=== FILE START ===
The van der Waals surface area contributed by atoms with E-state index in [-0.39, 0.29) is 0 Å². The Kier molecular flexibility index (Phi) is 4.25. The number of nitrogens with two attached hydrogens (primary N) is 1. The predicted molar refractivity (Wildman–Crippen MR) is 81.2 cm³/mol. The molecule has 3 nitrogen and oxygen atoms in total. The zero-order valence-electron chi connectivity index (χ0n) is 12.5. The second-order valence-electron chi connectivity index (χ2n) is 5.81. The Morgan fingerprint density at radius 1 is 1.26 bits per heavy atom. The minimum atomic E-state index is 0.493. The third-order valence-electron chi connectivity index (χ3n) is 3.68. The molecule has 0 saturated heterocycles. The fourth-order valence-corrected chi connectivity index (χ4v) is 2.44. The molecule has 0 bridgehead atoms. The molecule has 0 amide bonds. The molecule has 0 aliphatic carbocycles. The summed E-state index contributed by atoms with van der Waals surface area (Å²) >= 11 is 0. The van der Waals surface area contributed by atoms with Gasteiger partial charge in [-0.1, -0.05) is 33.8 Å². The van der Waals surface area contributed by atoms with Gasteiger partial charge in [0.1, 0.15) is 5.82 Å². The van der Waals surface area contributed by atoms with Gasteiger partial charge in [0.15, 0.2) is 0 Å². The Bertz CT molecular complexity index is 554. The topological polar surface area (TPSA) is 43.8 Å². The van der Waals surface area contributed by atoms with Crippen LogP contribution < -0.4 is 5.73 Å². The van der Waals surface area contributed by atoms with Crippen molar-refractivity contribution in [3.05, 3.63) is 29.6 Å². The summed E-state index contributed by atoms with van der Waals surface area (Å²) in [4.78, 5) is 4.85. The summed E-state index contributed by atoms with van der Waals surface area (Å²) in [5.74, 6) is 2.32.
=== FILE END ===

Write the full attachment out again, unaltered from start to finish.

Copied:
The van der Waals surface area contributed by atoms with E-state index in [-0.39, 0.29) is 0 Å². The Kier molecular flexibility index (Phi) is 4.25. The number of nitrogens with two attached hydrogens (primary N) is 1. The predicted molar refractivity (Wildman–Crippen MR) is 81.2 cm³/mol. The molecule has 3 nitrogen and oxygen atoms in total. The zero-order valence-electron chi connectivity index (χ0n) is 12.5. The second-order valence-electron chi connectivity index (χ2n) is 5.81. The Morgan fingerprint density at radius 1 is 1.26 bits per heavy atom. The minimum atomic E-state index is 0.493. The third-order valence-electron chi connectivity index (χ3n) is 3.68. The molecule has 0 saturated heterocycles. The fourth-order valence-corrected chi connectivity index (χ4v) is 2.44. The molecule has 0 bridgehead atoms. The molecule has 0 amide bonds. The molecule has 0 aliphatic carbocycles. The summed E-state index contributed by atoms with van der Waals surface area (Å²) >= 11 is 0. The van der Waals surface area contributed by atoms with Gasteiger partial charge in [-0.1, -0.05) is 33.8 Å². The van der Waals surface area contributed by atoms with Gasteiger partial charge in [0.1, 0.15) is 5.82 Å². The van der Waals surface area contributed by atoms with Gasteiger partial charge in [0.15, 0.2) is 0 Å². The Bertz CT molecular complexity index is 554. The topological polar surface area (TPSA) is 43.8 Å². The van der Waals surface area contributed by atoms with Crippen LogP contribution < -0.4 is 5.73 Å². The van der Waals surface area contributed by atoms with Crippen molar-refractivity contribution in [3.05, 3.63) is 29.6 Å². The summed E-state index contributed by atoms with van der Waals surface area (Å²) in [4.78, 5) is 4.85. The summed E-state index contributed by atoms with van der Waals surface area (Å²) in [5.74, 6) is 2.32.